Frank was brought in to Las Vegas at this year’s World Series of Poker to announce, “Shuffle up and deal’’ - poker’s version of “Start your engines.’’ Frank received a loud ovation, said John Pappas, executive director of the Poker Player’s Alliance.
“If anyone is a poker player, particularly an online poker player, they know the name Barney Frank,’’ Pappas said. “A lot of people would say, ‘I’m not sure I agree with Barney on everything, but he’s . . . right on this poker issue.’ ’’
Shadiro said he voted for President Bush in 2004 and always supported Republicans, but his allegiance, along with other conservative poker players, changed after Republicans passed UIGEA in 2006.
“It seems like what Barney Frank is saying is more along the lines of our personal beliefs,’’ Shadiro said.
Frank’s stance has helped his campaign war chest, too. Casino and gambling interests have contributed $56,400 in 2009, according to the Center for Responsive Politics.
Online gambling has operated in a legal gray area since it began in the 1990s. The Justice Department says that all bets placed online are illegal, citing a 48-year-old law called the Wire Act that bans bets over telephone lines, though a federal appeals court ruled in 2002 that online wagers didn’t apply under the Wire Act.
But the Justice Department has not prosecuted individual gamblers in the United States, and nearly all online gambling companies operate offshore, outside of US jurisdiction.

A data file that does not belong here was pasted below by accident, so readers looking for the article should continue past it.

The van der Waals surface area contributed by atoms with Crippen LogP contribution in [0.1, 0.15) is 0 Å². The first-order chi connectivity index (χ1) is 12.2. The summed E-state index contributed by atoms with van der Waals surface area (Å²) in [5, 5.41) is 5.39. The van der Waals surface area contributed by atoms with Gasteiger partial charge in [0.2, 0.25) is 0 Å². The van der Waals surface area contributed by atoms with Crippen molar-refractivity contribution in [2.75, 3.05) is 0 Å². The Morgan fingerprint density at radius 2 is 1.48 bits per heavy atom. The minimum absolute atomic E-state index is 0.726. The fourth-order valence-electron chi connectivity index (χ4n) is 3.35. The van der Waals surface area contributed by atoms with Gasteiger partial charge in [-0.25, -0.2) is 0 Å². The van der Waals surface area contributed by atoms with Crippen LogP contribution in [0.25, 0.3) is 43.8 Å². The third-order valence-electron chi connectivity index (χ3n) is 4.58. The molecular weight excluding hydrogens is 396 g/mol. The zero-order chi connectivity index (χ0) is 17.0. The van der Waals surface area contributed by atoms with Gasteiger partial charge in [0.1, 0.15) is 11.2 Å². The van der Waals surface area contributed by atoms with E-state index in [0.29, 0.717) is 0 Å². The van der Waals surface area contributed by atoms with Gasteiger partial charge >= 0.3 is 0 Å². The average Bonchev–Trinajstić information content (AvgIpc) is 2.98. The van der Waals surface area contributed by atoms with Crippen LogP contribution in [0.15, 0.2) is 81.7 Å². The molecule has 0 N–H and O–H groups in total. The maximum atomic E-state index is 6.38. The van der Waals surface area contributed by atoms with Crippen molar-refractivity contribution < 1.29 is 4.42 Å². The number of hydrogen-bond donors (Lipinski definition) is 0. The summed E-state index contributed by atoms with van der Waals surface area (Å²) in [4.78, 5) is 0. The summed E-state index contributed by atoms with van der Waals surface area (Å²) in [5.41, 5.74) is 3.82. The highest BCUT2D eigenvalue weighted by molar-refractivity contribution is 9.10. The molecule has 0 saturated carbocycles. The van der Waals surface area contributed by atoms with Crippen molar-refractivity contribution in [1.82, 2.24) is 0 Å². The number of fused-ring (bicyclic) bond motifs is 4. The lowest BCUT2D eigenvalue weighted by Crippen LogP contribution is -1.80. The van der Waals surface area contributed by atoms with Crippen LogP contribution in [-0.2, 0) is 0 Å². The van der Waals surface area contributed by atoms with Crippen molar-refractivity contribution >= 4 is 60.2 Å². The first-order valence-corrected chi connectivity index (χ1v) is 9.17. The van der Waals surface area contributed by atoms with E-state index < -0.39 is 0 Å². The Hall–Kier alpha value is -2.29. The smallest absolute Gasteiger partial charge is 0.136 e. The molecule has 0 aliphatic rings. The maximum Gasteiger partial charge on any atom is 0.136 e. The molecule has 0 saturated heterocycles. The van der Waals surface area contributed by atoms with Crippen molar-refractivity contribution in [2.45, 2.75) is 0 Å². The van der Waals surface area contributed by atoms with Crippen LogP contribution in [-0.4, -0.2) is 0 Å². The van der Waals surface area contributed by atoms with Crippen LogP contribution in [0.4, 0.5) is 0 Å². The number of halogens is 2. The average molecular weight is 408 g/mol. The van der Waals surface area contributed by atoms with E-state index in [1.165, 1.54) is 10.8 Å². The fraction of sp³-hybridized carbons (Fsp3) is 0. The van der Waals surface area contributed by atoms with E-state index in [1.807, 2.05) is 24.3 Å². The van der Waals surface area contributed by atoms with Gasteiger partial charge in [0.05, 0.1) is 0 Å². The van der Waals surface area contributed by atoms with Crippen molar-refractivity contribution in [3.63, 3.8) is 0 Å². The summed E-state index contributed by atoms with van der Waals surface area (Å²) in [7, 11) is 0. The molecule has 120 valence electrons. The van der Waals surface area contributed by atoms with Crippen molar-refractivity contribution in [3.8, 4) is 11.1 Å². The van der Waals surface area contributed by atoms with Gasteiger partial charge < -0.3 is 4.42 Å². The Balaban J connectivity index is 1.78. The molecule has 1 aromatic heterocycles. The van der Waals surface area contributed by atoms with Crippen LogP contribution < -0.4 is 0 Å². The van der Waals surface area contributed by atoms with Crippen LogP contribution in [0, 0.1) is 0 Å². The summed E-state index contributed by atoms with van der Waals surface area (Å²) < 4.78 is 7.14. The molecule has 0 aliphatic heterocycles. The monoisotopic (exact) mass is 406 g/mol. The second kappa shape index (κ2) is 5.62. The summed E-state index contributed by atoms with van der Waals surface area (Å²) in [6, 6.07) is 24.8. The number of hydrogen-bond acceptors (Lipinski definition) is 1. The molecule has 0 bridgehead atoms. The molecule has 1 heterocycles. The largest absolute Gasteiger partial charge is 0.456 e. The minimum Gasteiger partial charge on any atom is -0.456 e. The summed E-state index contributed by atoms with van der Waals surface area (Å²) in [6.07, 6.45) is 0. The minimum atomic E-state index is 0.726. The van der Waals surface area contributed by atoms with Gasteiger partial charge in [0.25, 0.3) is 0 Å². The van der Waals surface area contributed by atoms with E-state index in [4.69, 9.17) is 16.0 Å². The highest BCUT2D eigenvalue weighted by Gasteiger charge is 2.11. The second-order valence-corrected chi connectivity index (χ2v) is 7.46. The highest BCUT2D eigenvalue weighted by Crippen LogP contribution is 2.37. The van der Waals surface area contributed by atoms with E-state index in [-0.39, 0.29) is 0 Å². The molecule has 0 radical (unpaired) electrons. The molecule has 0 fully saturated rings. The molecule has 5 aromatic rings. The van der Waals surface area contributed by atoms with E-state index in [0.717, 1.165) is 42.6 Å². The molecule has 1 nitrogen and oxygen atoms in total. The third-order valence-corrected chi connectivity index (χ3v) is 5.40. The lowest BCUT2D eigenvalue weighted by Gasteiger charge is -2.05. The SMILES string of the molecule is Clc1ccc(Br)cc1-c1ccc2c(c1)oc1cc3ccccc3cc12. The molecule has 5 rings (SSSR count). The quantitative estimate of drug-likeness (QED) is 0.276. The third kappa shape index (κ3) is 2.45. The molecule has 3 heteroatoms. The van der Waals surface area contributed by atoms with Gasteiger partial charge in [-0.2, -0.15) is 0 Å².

In September, a federal court in Philadelphia upheld the 2006 ban on credit card transactions against a Constitutional challenge that it violated privacy rights.
Frank’s push to legalize the business has made temporary allies out of Frank and the financial sector, at the same time that he is fighting to reform Wall Street. The financial sector has been critical of the 2006 rules because they have been asked to enforce an unclear law, said Floyd Stoner, a lobbyist at the American Bankers Association. His organization also asked the Federal Reserve and Treasury to delay UIGEA.
“We’re not for or against legal gambling on the Internet,’’ said Scott Talbott, head lobbyist at Financial Services Roundtable. “The problem is the bill asked banks to be cops. We should not be the enforcement arm of the US government.’’
The antigaming law granted some exceptions, including one on horse racing, to the ban on gambling-related credit-card transactions on the Internet. But the law also did not define how banks should differentiate between legal and illegal gambling. Subsequent compliance guidelines from the Federal Reserve and Treasury have not made a clear distinction.
Last month, MasterCard said it would block all online gambling transactions, including horse racing, which is legal online.
The Kentucky congressional delegation, four Republicans and two Democrats, then asked for the new rules to be delayed. MasterCard changed course and said it won’t block the transactions, and a spokeswoman said it is using the delay to determine what type of Internet gambling is legal.
Steve Verdier, director of congressional affairs with the Independent Community Bankers Association, said he wants Frank’s bill to pass. “Congress created this problem, and I think it’s up to Congress to fix it,’’ Verdier said.